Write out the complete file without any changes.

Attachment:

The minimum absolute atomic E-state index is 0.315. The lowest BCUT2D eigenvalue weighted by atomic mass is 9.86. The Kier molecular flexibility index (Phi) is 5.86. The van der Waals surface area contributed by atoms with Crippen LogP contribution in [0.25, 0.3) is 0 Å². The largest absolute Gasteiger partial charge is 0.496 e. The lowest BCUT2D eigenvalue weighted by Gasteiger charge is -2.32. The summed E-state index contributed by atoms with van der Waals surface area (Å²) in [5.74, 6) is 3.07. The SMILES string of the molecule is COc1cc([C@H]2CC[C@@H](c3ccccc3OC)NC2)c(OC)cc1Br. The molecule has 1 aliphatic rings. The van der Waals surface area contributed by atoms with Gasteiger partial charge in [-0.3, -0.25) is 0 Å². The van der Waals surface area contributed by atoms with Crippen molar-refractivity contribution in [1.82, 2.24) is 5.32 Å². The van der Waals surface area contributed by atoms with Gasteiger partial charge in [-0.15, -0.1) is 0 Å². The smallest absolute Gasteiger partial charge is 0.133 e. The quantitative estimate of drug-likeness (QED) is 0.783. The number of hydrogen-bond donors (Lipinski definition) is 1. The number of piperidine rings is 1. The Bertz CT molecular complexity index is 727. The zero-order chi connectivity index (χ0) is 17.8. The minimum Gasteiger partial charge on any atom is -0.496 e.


The minimum absolute atomic E-state index is 0.315. The lowest BCUT2D eigenvalue weighted by atomic mass is 9.86. The Kier molecular flexibility index (Phi) is 5.86. The van der Waals surface area contributed by atoms with Crippen LogP contribution in [0.25, 0.3) is 0 Å². The largest absolute Gasteiger partial charge is 0.496 e. The lowest BCUT2D eigenvalue weighted by Gasteiger charge is -2.32. The summed E-state index contributed by atoms with van der Waals surface area (Å²) in [5.74, 6) is 3.07. The SMILES string of the molecule is COc1cc([C@H]2CC[C@@H](c3ccccc3OC)NC2)c(OC)cc1Br. The molecule has 1 aliphatic rings. The van der Waals surface area contributed by atoms with Gasteiger partial charge in [-0.3, -0.25) is 0 Å². The van der Waals surface area contributed by atoms with Crippen molar-refractivity contribution in [1.82, 2.24) is 5.32 Å². The van der Waals surface area contributed by atoms with Gasteiger partial charge in [-0.15, -0.1) is 0 Å². The smallest absolute Gasteiger partial charge is 0.133 e. The quantitative estimate of drug-likeness (QED) is 0.783. The number of hydrogen-bond donors (Lipinski definition) is 1. The number of piperidine rings is 1. The Bertz CT molecular complexity index is 727. The zero-order chi connectivity index (χ0) is 17.8. The minimum Gasteiger partial charge on any atom is -0.496 e.